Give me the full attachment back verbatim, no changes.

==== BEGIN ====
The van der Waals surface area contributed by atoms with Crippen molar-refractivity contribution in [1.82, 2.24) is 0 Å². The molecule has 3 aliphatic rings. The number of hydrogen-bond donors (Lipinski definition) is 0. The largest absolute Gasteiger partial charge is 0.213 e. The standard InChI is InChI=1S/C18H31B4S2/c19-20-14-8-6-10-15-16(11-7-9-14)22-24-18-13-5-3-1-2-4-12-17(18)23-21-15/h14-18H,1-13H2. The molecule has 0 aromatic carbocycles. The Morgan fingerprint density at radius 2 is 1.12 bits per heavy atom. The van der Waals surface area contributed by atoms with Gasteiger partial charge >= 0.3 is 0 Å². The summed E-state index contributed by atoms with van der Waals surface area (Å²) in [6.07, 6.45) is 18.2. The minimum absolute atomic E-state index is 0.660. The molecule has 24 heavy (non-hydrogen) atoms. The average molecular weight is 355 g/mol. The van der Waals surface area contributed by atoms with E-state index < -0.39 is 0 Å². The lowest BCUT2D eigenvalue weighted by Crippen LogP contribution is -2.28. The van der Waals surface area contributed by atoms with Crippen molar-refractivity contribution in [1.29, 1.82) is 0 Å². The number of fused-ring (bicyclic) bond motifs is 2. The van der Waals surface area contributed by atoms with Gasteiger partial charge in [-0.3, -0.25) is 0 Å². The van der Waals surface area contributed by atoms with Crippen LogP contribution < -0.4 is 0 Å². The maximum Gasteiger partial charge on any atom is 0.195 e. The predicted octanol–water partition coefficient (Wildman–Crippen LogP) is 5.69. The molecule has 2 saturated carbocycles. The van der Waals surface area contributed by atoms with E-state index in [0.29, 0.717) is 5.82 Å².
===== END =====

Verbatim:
The van der Waals surface area contributed by atoms with Crippen molar-refractivity contribution in [1.82, 2.24) is 0 Å². The molecule has 3 aliphatic rings. The number of hydrogen-bond donors (Lipinski definition) is 0. The largest absolute Gasteiger partial charge is 0.213 e. The standard InChI is InChI=1S/C18H31B4S2/c19-20-14-8-6-10-15-16(11-7-9-14)22-24-18-13-5-3-1-2-4-12-17(18)23-21-15/h14-18H,1-13H2. The molecule has 0 aromatic carbocycles. The Morgan fingerprint density at radius 2 is 1.12 bits per heavy atom. The van der Waals surface area contributed by atoms with Gasteiger partial charge >= 0.3 is 0 Å². The summed E-state index contributed by atoms with van der Waals surface area (Å²) in [6.07, 6.45) is 18.2. The minimum absolute atomic E-state index is 0.660. The molecule has 24 heavy (non-hydrogen) atoms. The average molecular weight is 355 g/mol. The van der Waals surface area contributed by atoms with E-state index < -0.39 is 0 Å². The lowest BCUT2D eigenvalue weighted by Crippen LogP contribution is -2.28. The van der Waals surface area contributed by atoms with Crippen molar-refractivity contribution in [1.29, 1.82) is 0 Å². The number of fused-ring (bicyclic) bond motifs is 2. The van der Waals surface area contributed by atoms with Gasteiger partial charge in [-0.3, -0.25) is 0 Å². The van der Waals surface area contributed by atoms with Crippen LogP contribution < -0.4 is 0 Å². The maximum Gasteiger partial charge on any atom is 0.195 e. The predicted octanol–water partition coefficient (Wildman–Crippen LogP) is 5.69. The molecule has 2 saturated carbocycles. The van der Waals surface area contributed by atoms with E-state index in [0.29, 0.717) is 5.82 Å².